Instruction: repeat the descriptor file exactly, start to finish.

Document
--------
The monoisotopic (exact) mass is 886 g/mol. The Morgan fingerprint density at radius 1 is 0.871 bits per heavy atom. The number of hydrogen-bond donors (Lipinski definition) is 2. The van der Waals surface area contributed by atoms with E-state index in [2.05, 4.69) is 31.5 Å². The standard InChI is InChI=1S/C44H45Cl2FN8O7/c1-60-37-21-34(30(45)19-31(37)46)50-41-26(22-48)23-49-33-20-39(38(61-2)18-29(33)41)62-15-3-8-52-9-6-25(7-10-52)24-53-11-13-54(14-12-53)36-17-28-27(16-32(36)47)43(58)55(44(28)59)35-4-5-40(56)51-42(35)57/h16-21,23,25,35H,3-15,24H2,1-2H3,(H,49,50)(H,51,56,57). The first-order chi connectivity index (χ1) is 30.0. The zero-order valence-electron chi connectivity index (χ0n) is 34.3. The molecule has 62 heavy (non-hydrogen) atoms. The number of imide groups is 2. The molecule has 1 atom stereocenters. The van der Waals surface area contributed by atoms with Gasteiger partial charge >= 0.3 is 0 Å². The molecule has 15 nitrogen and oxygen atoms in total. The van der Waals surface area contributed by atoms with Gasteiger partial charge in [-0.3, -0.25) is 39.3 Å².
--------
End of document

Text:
The monoisotopic (exact) mass is 886 g/mol. The Morgan fingerprint density at radius 1 is 0.871 bits per heavy atom. The number of hydrogen-bond donors (Lipinski definition) is 2. The van der Waals surface area contributed by atoms with E-state index in [2.05, 4.69) is 31.5 Å². The standard InChI is InChI=1S/C44H45Cl2FN8O7/c1-60-37-21-34(30(45)19-31(37)46)50-41-26(22-48)23-49-33-20-39(38(61-2)18-29(33)41)62-15-3-8-52-9-6-25(7-10-52)24-53-11-13-54(14-12-53)36-17-28-27(16-32(36)47)43(58)55(44(28)59)35-4-5-40(56)51-42(35)57/h16-21,23,25,35H,3-15,24H2,1-2H3,(H,49,50)(H,51,56,57). The first-order chi connectivity index (χ1) is 30.0. The zero-order valence-electron chi connectivity index (χ0n) is 34.3. The molecule has 62 heavy (non-hydrogen) atoms. The number of imide groups is 2. The molecule has 1 atom stereocenters. The van der Waals surface area contributed by atoms with Gasteiger partial charge >= 0.3 is 0 Å². The molecule has 15 nitrogen and oxygen atoms in total. The van der Waals surface area contributed by atoms with Gasteiger partial charge in [-0.3, -0.25) is 39.3 Å².